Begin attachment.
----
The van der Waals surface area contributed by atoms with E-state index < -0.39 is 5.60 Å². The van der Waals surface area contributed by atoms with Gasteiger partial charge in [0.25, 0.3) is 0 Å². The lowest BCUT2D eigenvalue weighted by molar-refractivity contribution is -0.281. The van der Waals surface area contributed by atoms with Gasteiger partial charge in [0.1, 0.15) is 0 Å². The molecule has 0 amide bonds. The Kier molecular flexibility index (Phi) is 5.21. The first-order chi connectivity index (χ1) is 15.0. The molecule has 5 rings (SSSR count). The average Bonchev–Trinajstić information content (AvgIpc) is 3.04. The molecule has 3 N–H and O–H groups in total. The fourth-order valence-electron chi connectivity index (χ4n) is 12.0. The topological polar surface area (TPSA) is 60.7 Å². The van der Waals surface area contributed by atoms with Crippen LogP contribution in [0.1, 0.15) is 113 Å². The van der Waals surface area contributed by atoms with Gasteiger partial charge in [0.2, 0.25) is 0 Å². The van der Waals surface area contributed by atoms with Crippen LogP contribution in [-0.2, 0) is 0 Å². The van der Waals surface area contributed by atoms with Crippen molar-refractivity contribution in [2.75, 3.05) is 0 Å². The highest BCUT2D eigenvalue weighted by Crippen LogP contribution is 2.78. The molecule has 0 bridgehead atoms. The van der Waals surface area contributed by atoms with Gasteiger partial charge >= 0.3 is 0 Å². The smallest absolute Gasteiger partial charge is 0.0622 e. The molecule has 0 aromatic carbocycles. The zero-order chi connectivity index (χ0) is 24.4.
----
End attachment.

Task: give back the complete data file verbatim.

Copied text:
The van der Waals surface area contributed by atoms with E-state index < -0.39 is 5.60 Å². The van der Waals surface area contributed by atoms with Gasteiger partial charge in [0.25, 0.3) is 0 Å². The lowest BCUT2D eigenvalue weighted by molar-refractivity contribution is -0.281. The van der Waals surface area contributed by atoms with Gasteiger partial charge in [0.1, 0.15) is 0 Å². The molecule has 0 amide bonds. The Kier molecular flexibility index (Phi) is 5.21. The first-order chi connectivity index (χ1) is 15.0. The molecule has 5 rings (SSSR count). The average Bonchev–Trinajstić information content (AvgIpc) is 3.04. The molecule has 3 N–H and O–H groups in total. The fourth-order valence-electron chi connectivity index (χ4n) is 12.0. The topological polar surface area (TPSA) is 60.7 Å². The van der Waals surface area contributed by atoms with Crippen LogP contribution in [0.1, 0.15) is 113 Å². The van der Waals surface area contributed by atoms with Gasteiger partial charge in [0.2, 0.25) is 0 Å². The van der Waals surface area contributed by atoms with Crippen LogP contribution in [-0.2, 0) is 0 Å². The van der Waals surface area contributed by atoms with Crippen molar-refractivity contribution in [2.75, 3.05) is 0 Å². The highest BCUT2D eigenvalue weighted by Crippen LogP contribution is 2.78. The molecule has 0 bridgehead atoms. The van der Waals surface area contributed by atoms with Gasteiger partial charge >= 0.3 is 0 Å². The smallest absolute Gasteiger partial charge is 0.0622 e. The molecule has 0 aromatic carbocycles. The zero-order chi connectivity index (χ0) is 24.4.